Know About Their Counselors

    Find out what type of training the agency’s counselors receive. Ideally, they should be both trained and accredited by an outside source completely unaffiliated with the agency.

    Know How Employees are Paid

    Don't be too embarrassed to ask if their employees are paid a salary or on commission. If an employee is paid on commission, then they are more likely to pressure you into a DMP because they are probably watching out for their pocket book, not yours. If this is the case, look elsewhere!

    Know About Their Funding

    Non-profit agencies have other sources of funding than just the fees paid by their clients. Ask from what other sources they receive funding and who regulates and audits their operations. Are they certified by the International Standard of Operations (ISO compliant)?

    Know About Their DMP

    If, after careful analysis of your finances, you and your credit counselor decide a DMP is the best next step, you will need to know what to look for in a good program. Look for a program that pays your creditors before the due date. If the agency makes late payments or misses payments, it will only hurt your credit history.

    Also make sure you will continue receiving monthly statements from either your creditors or the agency. Since it’s your credit history on the line, it’s important to know the interest rate, payments, and balances for each of your creditors.

    Know How Each Creditor is Involved

    Sometimes not all creditors decide to participate in the DMP. It’s important to know which ones don’t sign up so you can continue making payments to them on your own.

    During the process of enrolling into the program it’s also important to keep paying your creditors so you are not charged late fees and penalties. Contact each creditor to confirm they have accepted the terms of the proposed plan or to verify that upfront payments are required. Once everything is confirmed, it’s okay to start sending your payment directly to the credit counseling agency.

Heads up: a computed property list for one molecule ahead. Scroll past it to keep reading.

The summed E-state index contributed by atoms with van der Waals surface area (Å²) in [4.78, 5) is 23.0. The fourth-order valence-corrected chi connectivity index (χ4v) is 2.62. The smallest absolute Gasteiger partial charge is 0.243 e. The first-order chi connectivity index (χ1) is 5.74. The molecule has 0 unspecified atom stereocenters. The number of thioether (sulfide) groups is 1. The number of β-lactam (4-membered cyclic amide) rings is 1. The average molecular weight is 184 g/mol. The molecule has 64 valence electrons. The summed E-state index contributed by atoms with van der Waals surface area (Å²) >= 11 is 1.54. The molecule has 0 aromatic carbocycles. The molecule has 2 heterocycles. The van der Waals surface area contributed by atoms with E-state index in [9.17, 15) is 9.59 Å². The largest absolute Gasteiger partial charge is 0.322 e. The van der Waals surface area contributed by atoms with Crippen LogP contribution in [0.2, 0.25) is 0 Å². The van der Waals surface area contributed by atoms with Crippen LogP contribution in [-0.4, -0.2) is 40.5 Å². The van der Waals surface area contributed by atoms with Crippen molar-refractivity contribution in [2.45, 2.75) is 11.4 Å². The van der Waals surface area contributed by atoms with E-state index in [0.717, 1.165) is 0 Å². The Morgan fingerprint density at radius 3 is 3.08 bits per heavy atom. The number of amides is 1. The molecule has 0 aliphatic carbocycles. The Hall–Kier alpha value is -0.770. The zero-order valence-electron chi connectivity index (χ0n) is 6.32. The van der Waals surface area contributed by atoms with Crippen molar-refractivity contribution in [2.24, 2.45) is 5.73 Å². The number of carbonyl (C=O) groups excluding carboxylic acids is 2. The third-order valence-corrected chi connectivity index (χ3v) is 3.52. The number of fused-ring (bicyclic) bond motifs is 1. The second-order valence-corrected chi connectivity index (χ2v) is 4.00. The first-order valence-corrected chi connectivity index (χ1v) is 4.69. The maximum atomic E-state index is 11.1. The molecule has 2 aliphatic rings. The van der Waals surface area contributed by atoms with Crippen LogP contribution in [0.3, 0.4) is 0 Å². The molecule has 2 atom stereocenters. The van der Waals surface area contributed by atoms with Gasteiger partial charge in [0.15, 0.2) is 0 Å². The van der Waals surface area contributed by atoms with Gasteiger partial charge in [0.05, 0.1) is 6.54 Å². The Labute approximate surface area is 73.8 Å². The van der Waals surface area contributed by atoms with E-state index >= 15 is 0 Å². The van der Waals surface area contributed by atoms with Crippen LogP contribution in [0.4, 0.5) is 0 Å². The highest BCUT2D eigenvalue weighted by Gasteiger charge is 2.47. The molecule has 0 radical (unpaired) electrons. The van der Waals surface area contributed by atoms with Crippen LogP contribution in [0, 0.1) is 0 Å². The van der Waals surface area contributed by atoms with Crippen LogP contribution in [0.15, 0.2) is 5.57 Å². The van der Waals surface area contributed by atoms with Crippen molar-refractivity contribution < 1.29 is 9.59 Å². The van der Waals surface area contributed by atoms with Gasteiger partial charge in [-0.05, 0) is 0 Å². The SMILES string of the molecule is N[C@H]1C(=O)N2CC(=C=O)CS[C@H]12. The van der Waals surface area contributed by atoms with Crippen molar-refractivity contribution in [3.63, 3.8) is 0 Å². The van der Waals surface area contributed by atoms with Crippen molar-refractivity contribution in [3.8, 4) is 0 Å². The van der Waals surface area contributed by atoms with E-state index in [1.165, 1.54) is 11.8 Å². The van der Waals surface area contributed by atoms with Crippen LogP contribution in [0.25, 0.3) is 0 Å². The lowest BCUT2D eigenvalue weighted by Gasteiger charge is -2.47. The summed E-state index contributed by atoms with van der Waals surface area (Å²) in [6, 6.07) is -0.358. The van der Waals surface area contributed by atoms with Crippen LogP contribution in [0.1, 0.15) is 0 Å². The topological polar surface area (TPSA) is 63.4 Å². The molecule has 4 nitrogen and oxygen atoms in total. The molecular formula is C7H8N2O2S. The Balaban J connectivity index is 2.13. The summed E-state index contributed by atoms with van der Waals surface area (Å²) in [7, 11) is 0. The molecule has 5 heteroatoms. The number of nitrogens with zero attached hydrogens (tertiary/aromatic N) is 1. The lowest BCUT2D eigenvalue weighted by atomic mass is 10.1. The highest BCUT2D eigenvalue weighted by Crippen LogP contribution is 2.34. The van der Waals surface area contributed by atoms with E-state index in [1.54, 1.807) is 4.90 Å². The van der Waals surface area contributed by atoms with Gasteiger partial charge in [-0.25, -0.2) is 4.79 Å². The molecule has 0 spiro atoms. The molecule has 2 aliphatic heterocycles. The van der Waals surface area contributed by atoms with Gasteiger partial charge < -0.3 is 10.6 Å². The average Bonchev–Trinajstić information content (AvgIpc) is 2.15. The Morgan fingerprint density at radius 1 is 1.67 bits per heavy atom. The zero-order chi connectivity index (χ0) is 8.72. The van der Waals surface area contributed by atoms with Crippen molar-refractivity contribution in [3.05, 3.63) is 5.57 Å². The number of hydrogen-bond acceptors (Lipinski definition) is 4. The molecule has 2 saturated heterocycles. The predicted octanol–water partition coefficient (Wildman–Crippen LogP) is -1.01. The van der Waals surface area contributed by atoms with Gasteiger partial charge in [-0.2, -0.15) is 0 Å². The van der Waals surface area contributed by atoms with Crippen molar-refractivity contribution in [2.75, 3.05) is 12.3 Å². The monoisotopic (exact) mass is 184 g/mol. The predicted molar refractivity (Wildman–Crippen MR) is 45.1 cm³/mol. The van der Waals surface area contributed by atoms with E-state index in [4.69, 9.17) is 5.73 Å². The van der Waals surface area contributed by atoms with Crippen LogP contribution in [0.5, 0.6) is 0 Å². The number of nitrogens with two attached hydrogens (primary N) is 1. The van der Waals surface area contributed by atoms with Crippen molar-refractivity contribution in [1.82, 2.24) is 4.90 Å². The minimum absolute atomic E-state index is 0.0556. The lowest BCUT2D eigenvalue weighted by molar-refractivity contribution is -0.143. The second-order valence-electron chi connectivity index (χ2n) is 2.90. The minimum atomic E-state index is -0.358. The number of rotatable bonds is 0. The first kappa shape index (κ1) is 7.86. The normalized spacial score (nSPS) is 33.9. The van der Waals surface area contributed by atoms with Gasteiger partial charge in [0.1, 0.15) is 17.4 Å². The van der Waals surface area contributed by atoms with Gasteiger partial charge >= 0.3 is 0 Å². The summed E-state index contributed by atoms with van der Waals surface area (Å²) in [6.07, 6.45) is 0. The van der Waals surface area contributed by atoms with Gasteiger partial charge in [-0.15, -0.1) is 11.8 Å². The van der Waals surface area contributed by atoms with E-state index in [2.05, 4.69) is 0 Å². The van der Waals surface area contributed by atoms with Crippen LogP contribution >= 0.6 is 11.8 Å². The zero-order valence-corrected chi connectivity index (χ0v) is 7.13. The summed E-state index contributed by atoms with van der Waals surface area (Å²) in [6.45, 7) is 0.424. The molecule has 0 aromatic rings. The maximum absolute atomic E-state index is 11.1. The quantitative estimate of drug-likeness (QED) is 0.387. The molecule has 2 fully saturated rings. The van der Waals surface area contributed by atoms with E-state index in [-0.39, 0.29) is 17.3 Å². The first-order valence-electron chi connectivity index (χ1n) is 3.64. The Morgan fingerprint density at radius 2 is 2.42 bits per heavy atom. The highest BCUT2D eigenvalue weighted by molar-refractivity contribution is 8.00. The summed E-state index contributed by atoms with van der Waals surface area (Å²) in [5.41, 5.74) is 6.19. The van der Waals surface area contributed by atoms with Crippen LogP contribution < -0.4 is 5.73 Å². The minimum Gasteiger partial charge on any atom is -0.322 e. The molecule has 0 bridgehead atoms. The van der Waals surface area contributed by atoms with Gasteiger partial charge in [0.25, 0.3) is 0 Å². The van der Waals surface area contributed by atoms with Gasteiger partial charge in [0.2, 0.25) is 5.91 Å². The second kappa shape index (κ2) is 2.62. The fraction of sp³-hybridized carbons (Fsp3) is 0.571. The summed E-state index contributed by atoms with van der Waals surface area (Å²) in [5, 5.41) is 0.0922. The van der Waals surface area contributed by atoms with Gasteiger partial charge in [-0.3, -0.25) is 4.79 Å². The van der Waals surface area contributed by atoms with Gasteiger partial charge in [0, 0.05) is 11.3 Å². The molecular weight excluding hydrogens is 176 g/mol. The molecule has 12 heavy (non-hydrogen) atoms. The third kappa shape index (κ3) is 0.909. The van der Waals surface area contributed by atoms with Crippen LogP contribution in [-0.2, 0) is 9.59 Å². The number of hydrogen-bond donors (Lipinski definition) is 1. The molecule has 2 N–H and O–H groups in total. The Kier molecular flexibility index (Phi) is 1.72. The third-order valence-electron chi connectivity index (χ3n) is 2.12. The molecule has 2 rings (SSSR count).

Know the Difference Between a DMP and Debt Settlement

    One final note— a DMP is not the same thing as debt settlement or debt negotiation, which is very controversial and much riskier. Debt settlement/negotiation focuses on making a deal with creditors to forgive a portion of the debt.

    Gerri Detweiler, founder of DebtConsolidationRx.com and author of The Ultimate Credit Handbook, suggests debt settlement is most appropriate for those who are not able to make the payments of a DMP and who either can’t or won’t file for bankruptcy. But not all experts agree on the value of debt settlement, so if you do choose it as an option do your research and proceed with caution.

    We sincerely hope that these ten tips will help you to decide if a credit counseling service is right for you and, if so, to help you find a good counseling agency that meets your specific needs. There are many less than desirable services out there, so a little bit of research on the front end will be time well spent. Good luck!

    Amy L. Cooper-Arnold has been a staff writer for http://www.cardratings.com CardRatings.com since 2004. Her articles have been republished by respected publications throughout the country, including Young Money Magazine, E/The Environmental Magazine and About.com. Amy recently graduated with honors from Austin Peay Univ. and is currently taking graduate-level classes.